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Italian president's China visit to strengthen cooperation / by Elenoire Laudieri Di Biase, February 22, 2017 Adjust font size:

The forthcoming official visit to China by Italian President Sergio Mattarella marks a very significant moment in the long-standing and thriving relations between the two countries.

Though not comparable in size, population or economic power, China and Italy share many historical and cultural affinities. The Republic of Italy and the People's Republic of China were born just three years apart, in 1946 and 1949, respectively. Both republics are the offspring of two ancient civilizations that had a strong influence on other cultures. Fifty years ago, Italy did what China has done in more recent times, transforming itself in less than two decades from a largely agricultural backwater into a most dynamic industrial nation. The life of the Italian and Chinese people is equally centered around the family, and finally, large numbers of Italian and Chinese migrants have historically settled in many countries of the world while preserving their original customs and traditions.

President Mattarella's trip comes at a time when China and Italy's role in the international order face unprecedented challenges. He is the third Italian president to visit China after Sandro Pertini in 1981, when China was about to launch a radical plan to liberalize its economy, and Giorgio Napolitano in 2010 on the occasion of the 40th anniversary of the establishment of diplomatic ties between the two countries.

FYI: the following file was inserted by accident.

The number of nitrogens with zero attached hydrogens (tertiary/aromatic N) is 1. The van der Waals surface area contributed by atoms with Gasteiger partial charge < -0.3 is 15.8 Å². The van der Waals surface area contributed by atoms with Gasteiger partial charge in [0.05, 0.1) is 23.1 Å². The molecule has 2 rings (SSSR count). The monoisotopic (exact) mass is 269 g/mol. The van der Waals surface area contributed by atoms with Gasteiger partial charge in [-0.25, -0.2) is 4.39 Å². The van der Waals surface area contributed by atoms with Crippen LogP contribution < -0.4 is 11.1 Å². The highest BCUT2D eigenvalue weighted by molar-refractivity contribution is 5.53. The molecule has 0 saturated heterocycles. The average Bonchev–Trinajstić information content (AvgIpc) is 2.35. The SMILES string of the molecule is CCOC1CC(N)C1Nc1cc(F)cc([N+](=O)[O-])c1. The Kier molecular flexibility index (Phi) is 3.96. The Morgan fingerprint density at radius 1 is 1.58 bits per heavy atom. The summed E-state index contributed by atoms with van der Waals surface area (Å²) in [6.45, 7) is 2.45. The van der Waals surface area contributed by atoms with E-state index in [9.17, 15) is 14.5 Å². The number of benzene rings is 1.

President Mattarella will be in China from Feb. 21 to 26, and after meeting President Xi Jinping in Beijing he is scheduled to visit Shanghai, Chongqing and Xi'an. Italy and China are united by ever-growing economic, scientific and cultural cooperation, which in the last five years has been boosted by a great number of official visits and meetings at the highest institutional levels.

Since the appointment of Ambassador Ettore Sequi as head of the Italian Embassy in Beijing, the China-Italy comprehensive strategic partnership has become "increasingly ambitious and increasingly concrete" as Mr. Sequi and the Assistant Minister of Foreign Affairs of the PRC with responsibility for European Affairs Liu Haixing jointly described the status of the relations between the two countries at a recent meeting.

Both countries have intensified cooperation in five priority fields, including energy conservation and environment protection, agriculture, sustainable urbanization, health care, aviation and aerospace. The next stage is to align China's Belt and Road initiative with Italy's national development strategies, integrate "Made in China 2025" with Italy's "Industry 4.0," and connect China's "Internet plus" strategy with Italy's technological innovation plan.

As far as cultural relations are concerned, China and Italy are carrying forward a diversified program of activities aimed to enhance mutual understanding and traditional friendship between the two peoples. Italy is a major EU country with worldwide influence and China stands ready to heighten communication and coordination with Italy on the reform of the U.N. Security Council, climate change, sustainable development and other issues.

The Italian president visit couldn't find a better climate in the relations between China and Italy. Both countries are committed to working together for a harmonious relationship and for a peaceful and prosperous future for all of humanity.

The author is a sinologist from the University of Ca Foscari, Venice, Italy & Melbourne University, Australia. She is an expert on intercultural diplomacy and writes for the NATO Foundation as well on China.

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